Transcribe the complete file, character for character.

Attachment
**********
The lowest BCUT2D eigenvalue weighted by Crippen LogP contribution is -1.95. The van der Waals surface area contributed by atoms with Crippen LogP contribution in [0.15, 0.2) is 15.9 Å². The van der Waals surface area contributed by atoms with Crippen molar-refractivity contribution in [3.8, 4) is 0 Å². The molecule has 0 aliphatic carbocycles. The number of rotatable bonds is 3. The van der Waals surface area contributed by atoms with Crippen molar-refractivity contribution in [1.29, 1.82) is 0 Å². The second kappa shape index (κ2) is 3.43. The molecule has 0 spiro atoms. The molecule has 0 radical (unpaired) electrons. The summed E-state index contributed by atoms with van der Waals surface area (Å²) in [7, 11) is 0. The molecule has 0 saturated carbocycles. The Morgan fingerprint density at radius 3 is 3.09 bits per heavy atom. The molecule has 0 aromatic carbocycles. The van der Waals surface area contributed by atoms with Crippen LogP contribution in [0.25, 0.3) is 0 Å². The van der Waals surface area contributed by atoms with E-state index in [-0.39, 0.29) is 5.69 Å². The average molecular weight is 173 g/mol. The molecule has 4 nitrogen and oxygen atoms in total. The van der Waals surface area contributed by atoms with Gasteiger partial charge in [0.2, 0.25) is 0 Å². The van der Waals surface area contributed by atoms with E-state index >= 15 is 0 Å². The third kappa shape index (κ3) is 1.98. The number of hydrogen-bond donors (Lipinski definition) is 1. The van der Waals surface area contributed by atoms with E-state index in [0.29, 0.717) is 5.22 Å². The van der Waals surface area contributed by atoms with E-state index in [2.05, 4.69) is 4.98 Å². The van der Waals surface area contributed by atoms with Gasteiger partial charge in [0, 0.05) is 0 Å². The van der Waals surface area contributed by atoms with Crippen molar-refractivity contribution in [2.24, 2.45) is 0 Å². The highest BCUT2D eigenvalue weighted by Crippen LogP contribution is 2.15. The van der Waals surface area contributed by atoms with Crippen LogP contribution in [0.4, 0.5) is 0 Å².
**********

The lowest BCUT2D eigenvalue weighted by Crippen LogP contribution is -1.95. The van der Waals surface area contributed by atoms with Crippen LogP contribution in [0.15, 0.2) is 15.9 Å². The van der Waals surface area contributed by atoms with Crippen molar-refractivity contribution in [3.8, 4) is 0 Å². The molecule has 0 aliphatic carbocycles. The number of rotatable bonds is 3. The van der Waals surface area contributed by atoms with Crippen molar-refractivity contribution in [1.29, 1.82) is 0 Å². The second kappa shape index (κ2) is 3.43. The molecule has 0 spiro atoms. The molecule has 0 radical (unpaired) electrons. The summed E-state index contributed by atoms with van der Waals surface area (Å²) in [7, 11) is 0. The molecule has 0 saturated carbocycles. The Morgan fingerprint density at radius 3 is 3.09 bits per heavy atom. The molecule has 0 aromatic carbocycles. The van der Waals surface area contributed by atoms with Crippen LogP contribution in [0.25, 0.3) is 0 Å². The van der Waals surface area contributed by atoms with E-state index in [-0.39, 0.29) is 5.69 Å². The average molecular weight is 173 g/mol. The molecule has 4 nitrogen and oxygen atoms in total. The van der Waals surface area contributed by atoms with Gasteiger partial charge in [0.2, 0.25) is 0 Å². The van der Waals surface area contributed by atoms with E-state index >= 15 is 0 Å². The third kappa shape index (κ3) is 1.98. The number of hydrogen-bond donors (Lipinski definition) is 1. The van der Waals surface area contributed by atoms with E-state index in [0.29, 0.717) is 5.22 Å². The van der Waals surface area contributed by atoms with E-state index in [2.05, 4.69) is 4.98 Å². The van der Waals surface area contributed by atoms with Gasteiger partial charge in [0, 0.05) is 0 Å². The van der Waals surface area contributed by atoms with Crippen molar-refractivity contribution in [2.24, 2.45) is 0 Å². The highest BCUT2D eigenvalue weighted by Crippen LogP contribution is 2.15. The van der Waals surface area contributed by atoms with Crippen LogP contribution in [0.4, 0.5) is 0 Å².